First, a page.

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Re: request for review: Doing direct file I/O in Emacs Lisp

From: Eli Zaretskii
Subject: Re: request for review: Doing direct file I/O in Emacs Lisp
Date: 16 May 2004 08:41:20 +0200

> From: David Kastrup <address@hidden>
> Date: 16 May 2004 00:13:57 +0200
> The problem is that I/O using "select" is ready the moment a _single_
> byte is available.

Forgive me for a possibly stupid question, but with applications such
as `cat' with their stdout redirected to a pipe, shouldn't we have
`cat' write the pipe in relatively large blocks, as defined by the
default buffering of its stdout?

If such buffering does take place, then, for this specific scenario,
we should already have the OS reschedule only when a large chunk of
data is written to the pipe.

(I realize that, in general, the reschedule-on-every-byte is a
possibility, but I thought it happens mainly with `dd'-type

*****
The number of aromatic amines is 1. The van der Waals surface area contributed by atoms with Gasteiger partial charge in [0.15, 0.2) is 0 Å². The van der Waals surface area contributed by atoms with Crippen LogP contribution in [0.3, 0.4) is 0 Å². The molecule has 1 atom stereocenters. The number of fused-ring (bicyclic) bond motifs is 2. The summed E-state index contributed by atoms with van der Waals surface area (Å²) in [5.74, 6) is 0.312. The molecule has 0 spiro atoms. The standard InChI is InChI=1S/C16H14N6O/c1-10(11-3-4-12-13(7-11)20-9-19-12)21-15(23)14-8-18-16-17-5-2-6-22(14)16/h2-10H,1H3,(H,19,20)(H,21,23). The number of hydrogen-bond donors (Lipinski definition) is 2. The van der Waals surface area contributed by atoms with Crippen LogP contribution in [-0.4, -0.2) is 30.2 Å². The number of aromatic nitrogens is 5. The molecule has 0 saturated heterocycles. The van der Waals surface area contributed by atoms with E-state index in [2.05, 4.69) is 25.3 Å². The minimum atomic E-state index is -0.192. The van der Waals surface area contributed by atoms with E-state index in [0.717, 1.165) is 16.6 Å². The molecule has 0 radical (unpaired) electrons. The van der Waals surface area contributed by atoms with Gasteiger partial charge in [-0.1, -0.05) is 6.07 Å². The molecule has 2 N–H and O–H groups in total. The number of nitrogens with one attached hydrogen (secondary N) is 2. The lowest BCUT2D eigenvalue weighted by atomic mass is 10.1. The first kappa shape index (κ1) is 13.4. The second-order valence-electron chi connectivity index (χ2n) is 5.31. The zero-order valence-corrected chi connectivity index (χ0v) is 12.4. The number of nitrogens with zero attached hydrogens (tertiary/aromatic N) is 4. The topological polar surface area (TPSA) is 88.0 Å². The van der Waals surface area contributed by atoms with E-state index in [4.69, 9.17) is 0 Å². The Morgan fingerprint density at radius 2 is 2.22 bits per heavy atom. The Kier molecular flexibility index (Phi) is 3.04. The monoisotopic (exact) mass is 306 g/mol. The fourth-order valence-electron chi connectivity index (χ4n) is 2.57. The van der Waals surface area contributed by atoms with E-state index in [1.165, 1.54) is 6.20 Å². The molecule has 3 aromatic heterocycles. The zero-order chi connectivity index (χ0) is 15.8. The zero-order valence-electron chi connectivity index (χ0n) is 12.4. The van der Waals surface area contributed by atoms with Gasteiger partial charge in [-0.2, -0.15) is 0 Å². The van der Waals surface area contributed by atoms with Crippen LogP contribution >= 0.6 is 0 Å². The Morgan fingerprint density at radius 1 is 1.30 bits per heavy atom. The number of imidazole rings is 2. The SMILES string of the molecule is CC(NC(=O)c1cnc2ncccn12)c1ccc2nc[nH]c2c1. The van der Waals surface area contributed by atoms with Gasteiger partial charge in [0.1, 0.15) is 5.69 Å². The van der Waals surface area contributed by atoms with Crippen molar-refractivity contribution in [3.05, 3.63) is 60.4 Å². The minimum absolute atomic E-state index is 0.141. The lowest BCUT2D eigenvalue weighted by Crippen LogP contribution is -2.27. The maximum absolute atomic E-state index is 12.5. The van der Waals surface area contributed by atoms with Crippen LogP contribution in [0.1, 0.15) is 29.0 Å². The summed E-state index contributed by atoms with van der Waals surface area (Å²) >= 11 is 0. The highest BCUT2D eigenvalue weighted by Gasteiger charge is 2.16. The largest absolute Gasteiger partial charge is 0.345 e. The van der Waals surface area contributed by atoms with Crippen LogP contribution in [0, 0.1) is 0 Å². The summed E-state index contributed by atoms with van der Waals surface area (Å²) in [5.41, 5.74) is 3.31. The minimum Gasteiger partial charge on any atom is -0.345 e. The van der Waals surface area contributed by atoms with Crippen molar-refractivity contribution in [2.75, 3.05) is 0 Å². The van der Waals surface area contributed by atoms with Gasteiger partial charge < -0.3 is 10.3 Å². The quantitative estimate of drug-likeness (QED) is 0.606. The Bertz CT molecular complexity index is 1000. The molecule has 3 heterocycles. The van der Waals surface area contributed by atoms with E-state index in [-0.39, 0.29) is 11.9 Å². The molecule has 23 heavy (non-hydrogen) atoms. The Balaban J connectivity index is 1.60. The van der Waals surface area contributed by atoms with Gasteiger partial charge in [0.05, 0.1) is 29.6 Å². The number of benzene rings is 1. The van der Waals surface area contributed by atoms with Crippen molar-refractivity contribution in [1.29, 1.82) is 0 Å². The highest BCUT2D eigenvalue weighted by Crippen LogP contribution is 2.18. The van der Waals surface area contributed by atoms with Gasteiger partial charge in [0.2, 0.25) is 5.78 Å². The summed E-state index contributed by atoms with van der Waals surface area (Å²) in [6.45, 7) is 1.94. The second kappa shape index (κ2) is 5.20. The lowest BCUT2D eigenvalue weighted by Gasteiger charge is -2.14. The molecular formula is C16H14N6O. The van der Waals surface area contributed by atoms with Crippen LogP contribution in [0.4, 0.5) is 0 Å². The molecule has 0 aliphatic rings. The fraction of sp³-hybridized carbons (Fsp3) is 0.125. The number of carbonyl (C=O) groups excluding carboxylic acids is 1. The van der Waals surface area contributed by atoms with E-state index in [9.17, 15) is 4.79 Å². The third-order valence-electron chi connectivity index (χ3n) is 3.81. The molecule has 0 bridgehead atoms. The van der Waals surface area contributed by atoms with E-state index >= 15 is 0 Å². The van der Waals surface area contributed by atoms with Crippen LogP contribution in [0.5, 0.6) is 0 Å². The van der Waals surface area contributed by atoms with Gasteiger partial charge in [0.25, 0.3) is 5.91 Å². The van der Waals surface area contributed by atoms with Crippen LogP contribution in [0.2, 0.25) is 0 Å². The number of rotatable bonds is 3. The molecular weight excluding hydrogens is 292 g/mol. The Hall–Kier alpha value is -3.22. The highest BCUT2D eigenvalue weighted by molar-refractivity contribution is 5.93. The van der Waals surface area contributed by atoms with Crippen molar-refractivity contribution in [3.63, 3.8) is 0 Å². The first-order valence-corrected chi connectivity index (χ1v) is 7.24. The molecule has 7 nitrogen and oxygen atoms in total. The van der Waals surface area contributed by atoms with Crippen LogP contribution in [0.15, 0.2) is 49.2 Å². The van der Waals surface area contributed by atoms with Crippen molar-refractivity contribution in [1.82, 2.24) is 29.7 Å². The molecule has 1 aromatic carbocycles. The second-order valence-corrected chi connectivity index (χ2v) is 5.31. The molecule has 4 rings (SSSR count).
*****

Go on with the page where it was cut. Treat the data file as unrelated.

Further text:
applications that write binary data.)

> Perhaps one would need some nicer system calls for telling Linux "ok,
> wake me up immediately if any pipe is _full_.

Almost full, you mean.  If the pipe is full, it's too late, since the
pipe could be written again before the pipe reader actually awakes and
runs, in which case you will lose characters at best and get SIGPIPE
at worst.

Also, this has complications when the pipe writer exits without
filling the pipe (which is the normal case).

> And wake me up
> immediately if there is input on some of [list of files].  Other than
> that, only wake me up if there is input and no other process is
> wanting the CPU".  So we'd need to tell the operating system how
> urgent we want what amount of data on what input to be scheduled for
> processing.

Sounds like a brutal intervention into the OS scheduler, which most
systems will not allow.

It's possible that a much simpler solution would be to have a separate
thread or a helper subprocess read the pipe until a certain amount of
data is available or a timeout expires, and only then present the data
to Emacs's process filter/sentinel.

Again, apologies if this is just line noise.

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